I love the holidays that bring families and friends together as the calendar year winds down. I recently spent a lovely, long weekend with Michigan family and friends, enjoying four of the eight nights of Hanukkah with gifts for the children and traditional holiday foods.
In days gone by, the kitchen was the warm hub of activity as holiday meals were cooked and baked from mostly locally-acquired ingredients. It is still the place where everyone congregates for cozy conversation and a bite to eat. But I also know that kitchens can harbor germs that ruin holidays. This is especially true today, when foods may originate thousands of miles away and pass through many hands.
Although the U.S. food supply is among the safest in the world, foodborne illnesses affect millions in the United States annually, causing thousands to die. Accompanying the many conveniences of modern life is an unfortunate sense of complacency about food safety on the part of many consumers. Opportunities for food contamination and cross-contamination abound in home kitchens when safe food preparation and handling is not practiced.
So how do I ensure my holiday kitchen remains an outlet of fresh, delicious holiday foods and not a distribution point for salmonella? I stay vigilant about a few critical measures using the 4 C’s:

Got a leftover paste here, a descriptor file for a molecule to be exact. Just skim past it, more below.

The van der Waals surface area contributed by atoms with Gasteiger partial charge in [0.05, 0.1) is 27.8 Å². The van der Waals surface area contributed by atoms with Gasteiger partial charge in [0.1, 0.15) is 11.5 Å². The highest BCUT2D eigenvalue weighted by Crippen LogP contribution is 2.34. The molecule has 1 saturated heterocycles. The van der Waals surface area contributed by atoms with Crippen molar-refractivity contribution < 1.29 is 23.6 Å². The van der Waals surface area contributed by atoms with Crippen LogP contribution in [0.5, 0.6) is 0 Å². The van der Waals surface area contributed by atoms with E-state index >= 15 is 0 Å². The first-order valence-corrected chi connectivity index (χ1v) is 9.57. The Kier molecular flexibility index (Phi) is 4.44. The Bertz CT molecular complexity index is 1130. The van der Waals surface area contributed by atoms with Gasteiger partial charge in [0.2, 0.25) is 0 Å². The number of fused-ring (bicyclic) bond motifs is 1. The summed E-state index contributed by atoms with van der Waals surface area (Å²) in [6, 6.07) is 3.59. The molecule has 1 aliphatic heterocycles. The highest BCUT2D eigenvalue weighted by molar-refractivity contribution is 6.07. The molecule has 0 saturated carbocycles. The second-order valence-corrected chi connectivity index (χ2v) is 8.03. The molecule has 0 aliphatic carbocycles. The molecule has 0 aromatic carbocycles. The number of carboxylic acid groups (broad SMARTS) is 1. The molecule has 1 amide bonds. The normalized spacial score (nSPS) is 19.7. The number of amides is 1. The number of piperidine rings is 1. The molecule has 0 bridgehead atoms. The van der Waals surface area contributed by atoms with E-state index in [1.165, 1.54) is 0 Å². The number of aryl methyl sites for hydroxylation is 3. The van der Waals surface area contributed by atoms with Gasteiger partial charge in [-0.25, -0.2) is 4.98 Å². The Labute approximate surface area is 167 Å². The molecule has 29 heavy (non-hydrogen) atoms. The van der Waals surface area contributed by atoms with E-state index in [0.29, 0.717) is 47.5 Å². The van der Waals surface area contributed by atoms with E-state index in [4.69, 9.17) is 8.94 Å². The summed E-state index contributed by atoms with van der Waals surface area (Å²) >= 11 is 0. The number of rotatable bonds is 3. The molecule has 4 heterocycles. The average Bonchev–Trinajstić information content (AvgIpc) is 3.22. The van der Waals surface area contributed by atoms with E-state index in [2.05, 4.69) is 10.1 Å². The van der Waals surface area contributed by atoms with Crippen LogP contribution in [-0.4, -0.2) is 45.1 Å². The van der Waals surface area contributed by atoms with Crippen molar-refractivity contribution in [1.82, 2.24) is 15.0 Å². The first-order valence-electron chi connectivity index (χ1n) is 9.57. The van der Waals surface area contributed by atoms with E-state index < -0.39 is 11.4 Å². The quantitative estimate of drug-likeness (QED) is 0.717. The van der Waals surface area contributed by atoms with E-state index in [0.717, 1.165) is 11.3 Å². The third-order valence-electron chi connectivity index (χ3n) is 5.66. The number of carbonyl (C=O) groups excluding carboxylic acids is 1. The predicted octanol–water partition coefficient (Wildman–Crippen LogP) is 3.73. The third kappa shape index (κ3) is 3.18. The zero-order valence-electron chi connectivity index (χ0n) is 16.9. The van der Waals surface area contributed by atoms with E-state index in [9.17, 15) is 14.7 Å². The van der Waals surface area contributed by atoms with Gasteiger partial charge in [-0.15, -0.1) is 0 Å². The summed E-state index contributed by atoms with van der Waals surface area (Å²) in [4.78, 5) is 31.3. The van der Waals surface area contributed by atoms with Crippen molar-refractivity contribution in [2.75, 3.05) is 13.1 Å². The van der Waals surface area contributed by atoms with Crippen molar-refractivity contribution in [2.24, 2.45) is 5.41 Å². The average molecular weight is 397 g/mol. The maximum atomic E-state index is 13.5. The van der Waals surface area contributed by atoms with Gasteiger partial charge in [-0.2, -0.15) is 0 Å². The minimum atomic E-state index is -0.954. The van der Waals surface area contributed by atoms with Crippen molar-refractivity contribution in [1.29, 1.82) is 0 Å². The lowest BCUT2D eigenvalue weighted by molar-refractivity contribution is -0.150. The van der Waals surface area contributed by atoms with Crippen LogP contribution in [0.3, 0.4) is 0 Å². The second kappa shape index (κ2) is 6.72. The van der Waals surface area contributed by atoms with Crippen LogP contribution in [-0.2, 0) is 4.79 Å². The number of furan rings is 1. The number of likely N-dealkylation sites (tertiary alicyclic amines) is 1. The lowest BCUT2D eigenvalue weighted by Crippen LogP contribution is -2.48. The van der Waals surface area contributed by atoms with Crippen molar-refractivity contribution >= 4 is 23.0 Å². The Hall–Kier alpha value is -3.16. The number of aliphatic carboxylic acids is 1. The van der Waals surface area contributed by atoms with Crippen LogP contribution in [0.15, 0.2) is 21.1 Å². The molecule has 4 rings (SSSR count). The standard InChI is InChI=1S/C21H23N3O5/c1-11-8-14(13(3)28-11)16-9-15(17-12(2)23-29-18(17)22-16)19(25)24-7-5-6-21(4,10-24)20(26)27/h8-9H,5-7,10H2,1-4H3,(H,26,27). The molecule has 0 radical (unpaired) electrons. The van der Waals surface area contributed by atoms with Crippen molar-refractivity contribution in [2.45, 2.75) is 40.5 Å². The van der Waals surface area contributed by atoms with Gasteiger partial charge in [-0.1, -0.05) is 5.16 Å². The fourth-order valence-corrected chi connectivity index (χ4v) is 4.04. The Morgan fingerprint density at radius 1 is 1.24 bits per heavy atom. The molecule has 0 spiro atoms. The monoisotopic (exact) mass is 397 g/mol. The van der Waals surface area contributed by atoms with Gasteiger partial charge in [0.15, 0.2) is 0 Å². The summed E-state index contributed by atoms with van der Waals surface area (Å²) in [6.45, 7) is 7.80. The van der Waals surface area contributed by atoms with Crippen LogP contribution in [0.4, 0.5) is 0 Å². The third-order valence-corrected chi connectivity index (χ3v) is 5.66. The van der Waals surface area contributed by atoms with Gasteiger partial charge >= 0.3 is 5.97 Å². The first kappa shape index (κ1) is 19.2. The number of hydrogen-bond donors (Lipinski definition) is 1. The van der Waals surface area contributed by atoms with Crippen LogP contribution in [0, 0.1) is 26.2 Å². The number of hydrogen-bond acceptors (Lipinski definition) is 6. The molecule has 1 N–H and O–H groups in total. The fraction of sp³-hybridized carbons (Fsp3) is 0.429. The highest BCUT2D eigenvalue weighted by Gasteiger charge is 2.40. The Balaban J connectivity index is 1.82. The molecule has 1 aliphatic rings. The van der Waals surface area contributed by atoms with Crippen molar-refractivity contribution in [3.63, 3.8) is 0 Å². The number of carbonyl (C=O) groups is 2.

• Clean – I wash all food contact surfaces with hot, soapy water followed by disinfecting with 1/2 tablespoon chlorine bleach in 1/2 gallon of water. I do this before and after working with raw foods, especially meat and poultry. I also thoroughly wash my hands with warm, soapy water after handling any raw meat or poultry.
• Compartmentalize – I keep fresh fruits and vegetables separate from raw meat, poultry and seafood.
• Cook – to kill any bacteria that might be present, I thoroughly cook meat, poultry and eggs to the appropriate temperature.
• Chill – I refrigerate leftover perishables at 40 degrees within 2 hours of cooking or serving.
Paying attention to these steps gives me the peace of mind that I know I have done what I need to do to avoid sharing a foodborne illness instead of holiday cheer.
Here’s wishing you a warm and welcoming holiday kitchen!
(Linda Golodner is President Emeritus of the National Consumers League and Vice Chair of the Water Quality & Health Council.)